Warp, Weft, and Way

Chinese and Comparative Philosophy 中國哲學與比較哲學

Daoist Nazi Problem – a response

[Guest poster and friend of the blog, Mark Saltveit, posts an extended response to Donald Sturgeon’s “Daoist Nazi Problem” below.]

Can There Be a Nazi Dao?

By Mark Saltveit

Of all the religious philosophies, Daoism is the one most concerned with practical, daily life.  Seeking and practicing the pure, perfect way to do something is itself a spiritual practice, a small Dao that may lead you to the Big Dao.  That’s why there are so many books with titles like “The Tao of Tool Crafting” and “The Tao of Large Animal Husbandry.”

Last October, Donald Sturgeon wrote a piece on Warp Weft and Way that raises a fascinating question:  does every task, no matter how “wrong” or unDaoish, have its own Dao?  Specifically, can there be such a thing as “The Dao of Nazism”?

This is one of the few topics I have some actual academic knowledge about.  I studied the Nazis for a while as an undergraduate, in my multidisciplinary social science major at Harvard.  (After a year, it got too grim, and I changed my focus to a much cheerier topic – the Vietnam War.)

I think the short story is that, if you choose to pursue Nazism, there are some less effective and more effective ways to pursue it; the more effective ways might be considered a sort of Dao of Nazism. However, both the goals of Nazism and the techniques you would use to pursue it inevitably corrode your ability to act in Dao, so it would prove quickly self-defeating.  Continue reading “Daoist Nazi Problem – a response”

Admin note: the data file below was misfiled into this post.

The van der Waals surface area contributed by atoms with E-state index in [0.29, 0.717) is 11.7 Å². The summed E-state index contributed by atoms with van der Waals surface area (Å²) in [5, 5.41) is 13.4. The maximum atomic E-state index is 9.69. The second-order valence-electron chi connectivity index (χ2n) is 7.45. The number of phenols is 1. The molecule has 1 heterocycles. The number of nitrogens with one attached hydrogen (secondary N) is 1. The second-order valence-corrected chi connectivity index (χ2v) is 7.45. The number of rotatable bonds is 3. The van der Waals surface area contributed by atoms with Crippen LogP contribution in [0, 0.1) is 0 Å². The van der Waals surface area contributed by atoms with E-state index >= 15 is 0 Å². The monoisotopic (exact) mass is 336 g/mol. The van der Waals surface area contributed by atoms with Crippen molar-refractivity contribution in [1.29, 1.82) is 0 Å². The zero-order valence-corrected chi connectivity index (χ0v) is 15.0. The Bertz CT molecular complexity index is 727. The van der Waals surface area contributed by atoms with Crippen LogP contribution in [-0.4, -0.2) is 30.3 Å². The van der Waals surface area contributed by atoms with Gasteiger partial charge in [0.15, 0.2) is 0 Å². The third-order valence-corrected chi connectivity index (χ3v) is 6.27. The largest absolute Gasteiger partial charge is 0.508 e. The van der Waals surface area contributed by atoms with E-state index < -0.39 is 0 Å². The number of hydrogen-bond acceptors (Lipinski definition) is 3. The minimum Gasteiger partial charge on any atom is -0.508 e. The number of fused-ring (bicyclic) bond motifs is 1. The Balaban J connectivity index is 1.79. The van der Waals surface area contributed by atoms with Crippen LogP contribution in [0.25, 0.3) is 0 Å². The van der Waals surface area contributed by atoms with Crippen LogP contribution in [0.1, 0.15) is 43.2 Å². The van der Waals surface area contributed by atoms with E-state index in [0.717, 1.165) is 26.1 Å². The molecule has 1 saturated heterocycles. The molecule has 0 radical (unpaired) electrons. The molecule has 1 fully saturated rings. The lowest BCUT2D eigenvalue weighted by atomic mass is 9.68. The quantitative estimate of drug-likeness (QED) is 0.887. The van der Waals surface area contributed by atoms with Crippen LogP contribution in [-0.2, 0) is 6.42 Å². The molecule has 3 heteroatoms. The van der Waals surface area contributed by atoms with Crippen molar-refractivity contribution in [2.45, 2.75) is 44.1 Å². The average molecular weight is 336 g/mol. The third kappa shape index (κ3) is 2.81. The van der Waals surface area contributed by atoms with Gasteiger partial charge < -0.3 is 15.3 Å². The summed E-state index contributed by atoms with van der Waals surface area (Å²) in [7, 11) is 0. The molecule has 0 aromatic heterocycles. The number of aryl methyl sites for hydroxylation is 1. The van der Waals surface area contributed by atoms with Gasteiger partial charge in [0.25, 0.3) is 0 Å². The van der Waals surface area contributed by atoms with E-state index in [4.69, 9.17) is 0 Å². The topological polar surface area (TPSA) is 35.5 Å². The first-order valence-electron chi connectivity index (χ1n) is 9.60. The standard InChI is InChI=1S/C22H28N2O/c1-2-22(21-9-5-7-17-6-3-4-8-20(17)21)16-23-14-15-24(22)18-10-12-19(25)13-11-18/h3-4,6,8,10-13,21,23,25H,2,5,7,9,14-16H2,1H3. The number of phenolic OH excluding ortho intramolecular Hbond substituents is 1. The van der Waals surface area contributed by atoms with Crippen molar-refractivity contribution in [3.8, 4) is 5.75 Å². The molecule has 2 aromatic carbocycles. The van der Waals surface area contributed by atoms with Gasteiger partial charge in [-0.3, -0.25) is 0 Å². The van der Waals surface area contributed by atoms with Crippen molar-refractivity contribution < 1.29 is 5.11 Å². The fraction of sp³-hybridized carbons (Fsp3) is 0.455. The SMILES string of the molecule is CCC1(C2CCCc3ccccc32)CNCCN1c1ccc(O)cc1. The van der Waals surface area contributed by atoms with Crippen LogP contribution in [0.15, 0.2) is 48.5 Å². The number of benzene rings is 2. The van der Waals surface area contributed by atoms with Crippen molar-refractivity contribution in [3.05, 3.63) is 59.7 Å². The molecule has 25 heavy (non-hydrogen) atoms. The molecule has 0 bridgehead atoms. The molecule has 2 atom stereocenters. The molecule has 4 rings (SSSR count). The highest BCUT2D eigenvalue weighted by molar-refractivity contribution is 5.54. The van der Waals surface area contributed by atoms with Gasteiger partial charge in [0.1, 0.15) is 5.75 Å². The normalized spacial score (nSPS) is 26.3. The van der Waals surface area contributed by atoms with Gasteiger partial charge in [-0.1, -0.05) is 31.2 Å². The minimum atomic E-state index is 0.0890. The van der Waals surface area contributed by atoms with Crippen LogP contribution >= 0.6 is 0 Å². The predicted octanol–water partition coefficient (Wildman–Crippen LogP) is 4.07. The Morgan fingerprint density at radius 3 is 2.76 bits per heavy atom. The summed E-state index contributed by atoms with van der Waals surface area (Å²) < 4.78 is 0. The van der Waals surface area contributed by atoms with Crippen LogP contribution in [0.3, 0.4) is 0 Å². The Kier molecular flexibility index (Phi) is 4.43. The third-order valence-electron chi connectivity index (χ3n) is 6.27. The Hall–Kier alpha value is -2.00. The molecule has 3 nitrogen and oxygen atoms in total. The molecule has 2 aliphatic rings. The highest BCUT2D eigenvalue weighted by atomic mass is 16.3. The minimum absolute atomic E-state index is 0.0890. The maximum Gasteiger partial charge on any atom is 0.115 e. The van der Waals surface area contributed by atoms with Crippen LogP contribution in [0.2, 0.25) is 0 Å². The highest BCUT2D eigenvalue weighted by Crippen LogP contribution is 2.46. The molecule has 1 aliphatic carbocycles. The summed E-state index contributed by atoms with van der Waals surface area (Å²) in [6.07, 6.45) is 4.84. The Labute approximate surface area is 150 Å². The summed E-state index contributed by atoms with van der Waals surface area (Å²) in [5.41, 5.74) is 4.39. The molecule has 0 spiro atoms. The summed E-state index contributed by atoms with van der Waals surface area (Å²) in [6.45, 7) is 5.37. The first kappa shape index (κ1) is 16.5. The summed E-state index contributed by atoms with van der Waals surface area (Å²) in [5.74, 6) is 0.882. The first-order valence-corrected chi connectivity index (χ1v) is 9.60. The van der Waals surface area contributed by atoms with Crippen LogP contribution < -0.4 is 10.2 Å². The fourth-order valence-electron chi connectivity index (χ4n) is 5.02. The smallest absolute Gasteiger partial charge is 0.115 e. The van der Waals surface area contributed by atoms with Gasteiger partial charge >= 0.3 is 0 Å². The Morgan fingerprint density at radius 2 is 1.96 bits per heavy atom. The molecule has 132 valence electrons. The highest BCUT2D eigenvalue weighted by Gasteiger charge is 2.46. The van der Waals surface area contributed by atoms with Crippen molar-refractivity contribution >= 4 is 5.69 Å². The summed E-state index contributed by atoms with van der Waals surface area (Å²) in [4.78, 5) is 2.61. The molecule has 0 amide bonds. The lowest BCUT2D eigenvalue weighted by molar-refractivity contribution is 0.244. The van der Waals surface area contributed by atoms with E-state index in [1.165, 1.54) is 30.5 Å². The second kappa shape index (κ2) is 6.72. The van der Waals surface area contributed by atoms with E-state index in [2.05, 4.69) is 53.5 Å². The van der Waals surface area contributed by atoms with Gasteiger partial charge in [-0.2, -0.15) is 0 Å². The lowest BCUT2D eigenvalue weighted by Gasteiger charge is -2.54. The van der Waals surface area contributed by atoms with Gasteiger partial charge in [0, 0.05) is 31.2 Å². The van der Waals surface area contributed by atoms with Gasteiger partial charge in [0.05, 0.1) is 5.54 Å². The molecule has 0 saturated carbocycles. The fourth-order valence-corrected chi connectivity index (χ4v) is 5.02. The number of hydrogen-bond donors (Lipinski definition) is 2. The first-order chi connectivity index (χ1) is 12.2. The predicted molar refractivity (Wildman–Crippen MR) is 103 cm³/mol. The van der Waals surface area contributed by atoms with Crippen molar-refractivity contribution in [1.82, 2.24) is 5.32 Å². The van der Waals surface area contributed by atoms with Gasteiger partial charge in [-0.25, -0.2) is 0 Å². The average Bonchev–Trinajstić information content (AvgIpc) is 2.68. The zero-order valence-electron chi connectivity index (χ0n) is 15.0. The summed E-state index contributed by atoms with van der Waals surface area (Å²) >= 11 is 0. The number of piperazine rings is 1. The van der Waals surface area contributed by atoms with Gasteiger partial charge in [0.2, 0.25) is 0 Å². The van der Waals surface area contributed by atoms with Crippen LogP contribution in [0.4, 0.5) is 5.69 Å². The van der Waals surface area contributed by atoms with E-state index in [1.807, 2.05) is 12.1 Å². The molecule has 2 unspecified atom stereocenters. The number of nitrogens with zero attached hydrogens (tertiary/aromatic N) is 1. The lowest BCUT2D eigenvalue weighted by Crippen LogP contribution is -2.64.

February 23, 2013 Posted by | Chinese philosophy - 中國哲學 - 中国哲学, Daoism | 11 comments

Call for Papers: SACP at the Eastern APA, 2013


2013 Eastern Division Conference of the American Philosophical Association

December 27-30, 2013, Baltimore, MD – Marriott Waterfront

The Society for Asian and Comparative Philosophy welcomes proposals for our panels at the American Philosophical Association’s Eastern Division meeting.  Please submit individual paper abstracts or complete panel proposals.

Paper abstracts should be 150-200 words in length.

Complete panel proposals should include: panel title, a 150 word introduction to the theme of the panel, and a 150 word abstract for each of the papers.

Include each presenter’s name, e-mail address, and institution.

Proposals regarding any aspect of Asian or comparative philosophy are welcome.

Please submit these materials no later than May 7 to Brian Bruya at bbruya@emich.edu.

February 23, 2013 Posted by | Call for Papers (CFP), Chinese philosophy - 中國哲學 - 中国哲学, Comparative philosophy, Conference | no comments